The words in the title could be put in a picture with the caption - these things do not go well together!
In my part of the pacific northwest we had temperatures below freezing for a period of time. We also had snow over several days. Then the snow started to melt and the freezing rain and sleet came down - and all of the snow on the trees turn to ice.
My potted lilac tree
This is one of my three potted lilacs. I love lilacs and I have them wherever I live. This is one of them covered with ice. The ice melted off my plants and they are all fine. But imagine larger trees - trees beginning to bud and leaf out, dangling over power lines and utility lines with snow, sleet, hail and everything falling down on them and sticking! Then add in a sudden thaw with warmish rain! Power lines went down everywhere.
The power lines in my part of the city are not this picture - but looking at it you know it's power lines. They are all over the place in this country. Most places have their power lines above ground and often trees grow very near them. Sometimes trees are trimmed back by the power company, sometimes not. Add to the scenario here - the the 2nd warmest December and January on record. Trees, geese, ducks, etc. started to do what they do come Spring: leaf, bud, nest!
I did not hear any transformers blow but friends of mine were reporting that it's a very odd sound to hear crash boom whoops - then no electricity. My electricity went off at 3:30 in the morning and I did not hear a thing as I am not that near my transformer. I was, though, very suddenly aware of the silence.
The updates from the electric company were pretty positive for a while. They estimated it would be back by 6:30 AM then maybe by 10 or noon then maybe by eight at night then it was maybe one day later then they said we estimate everybody will be back in service by Thursday night.
We all figured that as soon as they went to fix one line another one went down because power was out all over the city. There are two power companies here and they both were busy working and crews came in from other states to help because it was/is a disaster.
People in all electric houses remained cold until their power came back on. And because the city doesn't really plow streets there was no easy way to travel around to get warm or get food and besides we're still in the middle of a pandemic - so most people just bundled up and were thankful is was not that cold - the temperatures had gone up into the 40s.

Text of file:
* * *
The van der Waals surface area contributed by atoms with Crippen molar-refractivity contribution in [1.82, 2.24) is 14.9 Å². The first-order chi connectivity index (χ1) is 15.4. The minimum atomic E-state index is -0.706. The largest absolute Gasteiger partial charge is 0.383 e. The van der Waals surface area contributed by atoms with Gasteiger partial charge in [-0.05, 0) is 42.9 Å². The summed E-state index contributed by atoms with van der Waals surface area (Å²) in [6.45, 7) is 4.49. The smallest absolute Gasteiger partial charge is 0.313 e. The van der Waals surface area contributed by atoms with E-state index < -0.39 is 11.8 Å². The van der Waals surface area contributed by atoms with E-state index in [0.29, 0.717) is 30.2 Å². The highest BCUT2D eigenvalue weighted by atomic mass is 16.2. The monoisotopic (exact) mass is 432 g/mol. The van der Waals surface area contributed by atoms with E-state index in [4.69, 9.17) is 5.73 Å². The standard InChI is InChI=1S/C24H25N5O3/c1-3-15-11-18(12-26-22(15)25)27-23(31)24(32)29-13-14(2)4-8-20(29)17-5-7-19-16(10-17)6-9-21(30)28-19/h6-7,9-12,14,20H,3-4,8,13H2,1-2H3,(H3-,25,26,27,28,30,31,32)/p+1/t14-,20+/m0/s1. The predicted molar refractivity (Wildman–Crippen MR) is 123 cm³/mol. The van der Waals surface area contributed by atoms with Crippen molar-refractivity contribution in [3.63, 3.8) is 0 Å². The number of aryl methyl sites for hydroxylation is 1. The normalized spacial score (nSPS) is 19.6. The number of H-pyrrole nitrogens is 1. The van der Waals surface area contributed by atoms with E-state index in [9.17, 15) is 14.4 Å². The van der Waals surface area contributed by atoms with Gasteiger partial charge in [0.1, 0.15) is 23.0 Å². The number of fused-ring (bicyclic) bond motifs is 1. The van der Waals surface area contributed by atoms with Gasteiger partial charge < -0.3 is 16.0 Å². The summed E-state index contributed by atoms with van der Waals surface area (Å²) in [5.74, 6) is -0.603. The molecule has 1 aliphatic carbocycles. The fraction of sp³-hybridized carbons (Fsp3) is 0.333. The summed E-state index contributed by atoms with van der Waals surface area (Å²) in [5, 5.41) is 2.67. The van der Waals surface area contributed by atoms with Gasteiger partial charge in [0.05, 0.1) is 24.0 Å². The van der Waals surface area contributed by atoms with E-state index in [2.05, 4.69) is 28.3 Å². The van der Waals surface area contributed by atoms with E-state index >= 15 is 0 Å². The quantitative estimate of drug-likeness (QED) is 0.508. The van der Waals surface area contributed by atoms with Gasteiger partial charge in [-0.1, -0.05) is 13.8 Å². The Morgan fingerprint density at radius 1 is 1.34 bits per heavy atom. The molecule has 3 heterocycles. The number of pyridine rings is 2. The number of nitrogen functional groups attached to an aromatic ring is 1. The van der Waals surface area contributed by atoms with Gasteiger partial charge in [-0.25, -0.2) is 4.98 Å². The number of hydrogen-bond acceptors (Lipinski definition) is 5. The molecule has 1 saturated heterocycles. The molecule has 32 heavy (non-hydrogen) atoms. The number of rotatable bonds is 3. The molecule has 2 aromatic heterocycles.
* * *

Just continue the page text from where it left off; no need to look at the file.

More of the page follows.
But you really come face-to-face with how reliant we are on electricity. Of course, there was no computer and Internet because of no electricity. I sat in my car and charged my phone there which is what most people I know did. And I almost hate to admit this but it's funny - I took my coffee bean grinder up and ground some beans for the coffee because I make French press coffee and I could at least start my gas stove with matches. And - the ground beans did make the car smell very good while I sat there charging my phone.
And The internet
Our power came back on my neighbors and I were ecstatic because we could do things we weren't able to do and I could more easily use my phone for work because I knew I could charge it quickly in my house. But then I turned on my computer and discovered no Internet. So I contacted the company and they said they were working on it. The entire neighborhood was out - frankly we have so little love for our Internet provider we don't trust them. But it actually was a neighborhood provider outage. That came back on this morning and they said they would text when it did and they did. I had been out in soy truck up on the main road so I knew they actually were working in the neighborhood. The text followed the sighting of the truck so I assume it had made the rounds and had redone whatever connections were undone.
But like with the electricity, you come to realize how much you do rely on having Internet service - and over the years speedy Internet service. Sometimes when it's not fast enough for my liking I remind myself what it was like to live with dial up. If you were not using Internet in those days let me tell you, it was slower than you can imagine.
I sometimes think about the people who say they want to live off the grid. I don't think they really mean off the grid I think they mean partially off the grid because it's very hard - unless you are very well prepared to really live without electricity, without Internet, without cell phone service, and without even a landline wherever it is you decide to land when you go off the grid. I know there are people who do it. In my life I have actually spent days and months without such services. But I always come back to civilization because I miss it. This time around I was able to deal with all of it because I knew the electric company would get the power back on - and I knew the Internet provider would get the service going again, etc.
We have come to rely on our infrastructure and not give it much thought. It's only when it goes down we realize how fragile it is. It will be nice when we think about infrastructure all the time and fix it before it breaks. But that's become a political issue - it didn't used to be so political, but it is now - and I'm just gonna leave this thought.
My serious concerns were for the COVID-19 vaccinations because here, the vaccination spots closed due to bad roads and weather. But because we live in a society, people did band together, got these places up and running again, and vaccines are again being doled out. I understand there are problems with some of the transporting of vaccines across the country because the weather is bad everywhere but people are trying their best to get the vaccinations out to the different places and into the arms of the people.
Your turn. Thoughts? Comments? Random newsletters?